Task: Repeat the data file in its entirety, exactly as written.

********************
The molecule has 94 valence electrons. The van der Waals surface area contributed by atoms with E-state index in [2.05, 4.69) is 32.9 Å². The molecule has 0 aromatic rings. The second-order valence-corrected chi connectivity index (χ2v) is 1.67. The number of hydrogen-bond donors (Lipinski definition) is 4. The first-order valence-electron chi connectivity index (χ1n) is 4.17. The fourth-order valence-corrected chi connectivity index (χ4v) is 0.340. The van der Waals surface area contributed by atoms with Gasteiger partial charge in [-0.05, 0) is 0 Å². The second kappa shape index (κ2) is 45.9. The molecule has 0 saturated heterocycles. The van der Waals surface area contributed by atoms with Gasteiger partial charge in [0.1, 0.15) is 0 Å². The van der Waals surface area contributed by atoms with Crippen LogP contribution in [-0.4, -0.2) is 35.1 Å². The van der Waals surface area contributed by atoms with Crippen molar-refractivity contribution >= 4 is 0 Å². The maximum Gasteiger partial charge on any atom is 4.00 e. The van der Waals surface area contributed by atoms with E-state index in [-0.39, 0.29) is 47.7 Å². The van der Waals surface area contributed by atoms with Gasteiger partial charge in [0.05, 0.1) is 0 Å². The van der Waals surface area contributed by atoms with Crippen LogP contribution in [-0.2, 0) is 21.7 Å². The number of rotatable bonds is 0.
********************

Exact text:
The molecule has 94 valence electrons. The van der Waals surface area contributed by atoms with E-state index in [2.05, 4.69) is 32.9 Å². The molecule has 0 aromatic rings. The second-order valence-corrected chi connectivity index (χ2v) is 1.67. The number of hydrogen-bond donors (Lipinski definition) is 4. The first-order valence-electron chi connectivity index (χ1n) is 4.17. The fourth-order valence-corrected chi connectivity index (χ4v) is 0.340. The van der Waals surface area contributed by atoms with Gasteiger partial charge in [-0.05, 0) is 0 Å². The second kappa shape index (κ2) is 45.9. The molecule has 0 saturated heterocycles. The van der Waals surface area contributed by atoms with Gasteiger partial charge in [0.1, 0.15) is 0 Å². The van der Waals surface area contributed by atoms with Crippen LogP contribution in [-0.4, -0.2) is 35.1 Å². The van der Waals surface area contributed by atoms with Crippen molar-refractivity contribution >= 4 is 0 Å². The maximum Gasteiger partial charge on any atom is 4.00 e. The van der Waals surface area contributed by atoms with E-state index in [-0.39, 0.29) is 47.7 Å². The van der Waals surface area contributed by atoms with Gasteiger partial charge in [0.05, 0.1) is 0 Å². The van der Waals surface area contributed by atoms with Crippen LogP contribution in [-0.2, 0) is 21.7 Å². The number of rotatable bonds is 0.